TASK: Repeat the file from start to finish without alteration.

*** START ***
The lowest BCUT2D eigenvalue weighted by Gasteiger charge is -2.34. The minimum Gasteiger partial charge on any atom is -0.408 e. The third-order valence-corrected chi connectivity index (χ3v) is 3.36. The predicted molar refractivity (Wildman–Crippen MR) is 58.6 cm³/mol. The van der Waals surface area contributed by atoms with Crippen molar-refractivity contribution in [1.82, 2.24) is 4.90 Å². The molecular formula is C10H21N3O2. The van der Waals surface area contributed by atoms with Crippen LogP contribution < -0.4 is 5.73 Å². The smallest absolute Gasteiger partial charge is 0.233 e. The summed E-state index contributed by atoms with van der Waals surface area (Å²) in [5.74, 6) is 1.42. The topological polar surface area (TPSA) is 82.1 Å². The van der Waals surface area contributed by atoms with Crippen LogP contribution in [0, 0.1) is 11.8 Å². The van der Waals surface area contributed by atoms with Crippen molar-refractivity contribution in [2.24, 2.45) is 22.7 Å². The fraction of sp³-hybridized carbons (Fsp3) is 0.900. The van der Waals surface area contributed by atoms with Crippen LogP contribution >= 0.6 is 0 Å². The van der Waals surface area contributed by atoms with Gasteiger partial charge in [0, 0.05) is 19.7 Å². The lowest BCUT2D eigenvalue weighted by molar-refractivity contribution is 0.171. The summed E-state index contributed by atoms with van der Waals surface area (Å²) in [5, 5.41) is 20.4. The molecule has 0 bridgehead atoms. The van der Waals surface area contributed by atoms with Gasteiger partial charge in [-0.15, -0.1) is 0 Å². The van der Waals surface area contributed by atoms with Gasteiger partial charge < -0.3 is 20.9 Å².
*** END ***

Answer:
The lowest BCUT2D eigenvalue weighted by Gasteiger charge is -2.34. The minimum Gasteiger partial charge on any atom is -0.408 e. The third-order valence-corrected chi connectivity index (χ3v) is 3.36. The predicted molar refractivity (Wildman–Crippen MR) is 58.6 cm³/mol. The van der Waals surface area contributed by atoms with Crippen molar-refractivity contribution in [1.82, 2.24) is 4.90 Å². The molecular formula is C10H21N3O2. The van der Waals surface area contributed by atoms with Crippen LogP contribution < -0.4 is 5.73 Å². The smallest absolute Gasteiger partial charge is 0.233 e. The summed E-state index contributed by atoms with van der Waals surface area (Å²) in [5.74, 6) is 1.42. The topological polar surface area (TPSA) is 82.1 Å². The van der Waals surface area contributed by atoms with Crippen LogP contribution in [0, 0.1) is 11.8 Å². The van der Waals surface area contributed by atoms with Crippen molar-refractivity contribution in [2.24, 2.45) is 22.7 Å². The fraction of sp³-hybridized carbons (Fsp3) is 0.900. The van der Waals surface area contributed by atoms with Crippen LogP contribution >= 0.6 is 0 Å². The van der Waals surface area contributed by atoms with Gasteiger partial charge in [0, 0.05) is 19.7 Å². The lowest BCUT2D eigenvalue weighted by molar-refractivity contribution is 0.171. The summed E-state index contributed by atoms with van der Waals surface area (Å²) in [5, 5.41) is 20.4. The molecule has 0 bridgehead atoms. The van der Waals surface area contributed by atoms with Gasteiger partial charge in [-0.15, -0.1) is 0 Å². The van der Waals surface area contributed by atoms with Gasteiger partial charge < -0.3 is 20.9 Å².